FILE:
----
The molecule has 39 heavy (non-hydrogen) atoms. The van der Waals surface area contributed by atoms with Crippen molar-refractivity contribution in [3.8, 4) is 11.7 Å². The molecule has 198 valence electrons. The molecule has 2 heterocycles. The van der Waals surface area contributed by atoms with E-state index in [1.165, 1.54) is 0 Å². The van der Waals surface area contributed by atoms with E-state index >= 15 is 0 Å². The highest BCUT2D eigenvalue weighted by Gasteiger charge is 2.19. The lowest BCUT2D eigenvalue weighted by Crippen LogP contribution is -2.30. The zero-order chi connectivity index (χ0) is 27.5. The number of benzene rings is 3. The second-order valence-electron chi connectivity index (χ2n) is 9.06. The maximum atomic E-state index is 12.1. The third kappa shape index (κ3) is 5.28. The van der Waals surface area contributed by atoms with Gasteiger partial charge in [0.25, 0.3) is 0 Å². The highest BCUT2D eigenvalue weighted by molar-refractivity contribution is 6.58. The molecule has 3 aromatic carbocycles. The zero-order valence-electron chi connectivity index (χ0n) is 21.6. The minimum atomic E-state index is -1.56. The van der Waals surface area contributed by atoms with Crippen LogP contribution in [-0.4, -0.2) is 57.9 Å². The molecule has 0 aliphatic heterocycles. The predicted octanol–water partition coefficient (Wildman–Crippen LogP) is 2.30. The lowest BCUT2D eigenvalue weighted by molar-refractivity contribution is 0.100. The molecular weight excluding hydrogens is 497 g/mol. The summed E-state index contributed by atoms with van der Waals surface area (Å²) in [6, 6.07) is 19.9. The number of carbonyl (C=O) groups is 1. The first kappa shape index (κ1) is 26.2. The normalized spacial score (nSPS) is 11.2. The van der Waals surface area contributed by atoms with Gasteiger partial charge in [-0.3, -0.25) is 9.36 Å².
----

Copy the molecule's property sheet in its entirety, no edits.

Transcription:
The molecule has 39 heavy (non-hydrogen) atoms. The van der Waals surface area contributed by atoms with Crippen molar-refractivity contribution in [3.8, 4) is 11.7 Å². The molecule has 198 valence electrons. The molecule has 2 heterocycles. The van der Waals surface area contributed by atoms with E-state index in [1.165, 1.54) is 0 Å². The van der Waals surface area contributed by atoms with E-state index >= 15 is 0 Å². The highest BCUT2D eigenvalue weighted by Gasteiger charge is 2.19. The lowest BCUT2D eigenvalue weighted by Crippen LogP contribution is -2.30. The zero-order chi connectivity index (χ0) is 27.5. The number of benzene rings is 3. The second-order valence-electron chi connectivity index (χ2n) is 9.06. The maximum atomic E-state index is 12.1. The third kappa shape index (κ3) is 5.28. The van der Waals surface area contributed by atoms with Gasteiger partial charge in [0.25, 0.3) is 0 Å². The highest BCUT2D eigenvalue weighted by molar-refractivity contribution is 6.58. The molecule has 3 aromatic carbocycles. The zero-order valence-electron chi connectivity index (χ0n) is 21.6. The minimum atomic E-state index is -1.56. The van der Waals surface area contributed by atoms with Crippen LogP contribution in [-0.4, -0.2) is 57.9 Å². The molecule has 0 aliphatic heterocycles. The predicted octanol–water partition coefficient (Wildman–Crippen LogP) is 2.30. The lowest BCUT2D eigenvalue weighted by molar-refractivity contribution is 0.100. The molecular weight excluding hydrogens is 497 g/mol. The summed E-state index contributed by atoms with van der Waals surface area (Å²) in [6, 6.07) is 19.9. The number of carbonyl (C=O) groups is 1. The first kappa shape index (κ1) is 26.2. The normalized spacial score (nSPS) is 11.2. The van der Waals surface area contributed by atoms with Gasteiger partial charge in [-0.3, -0.25) is 9.36 Å².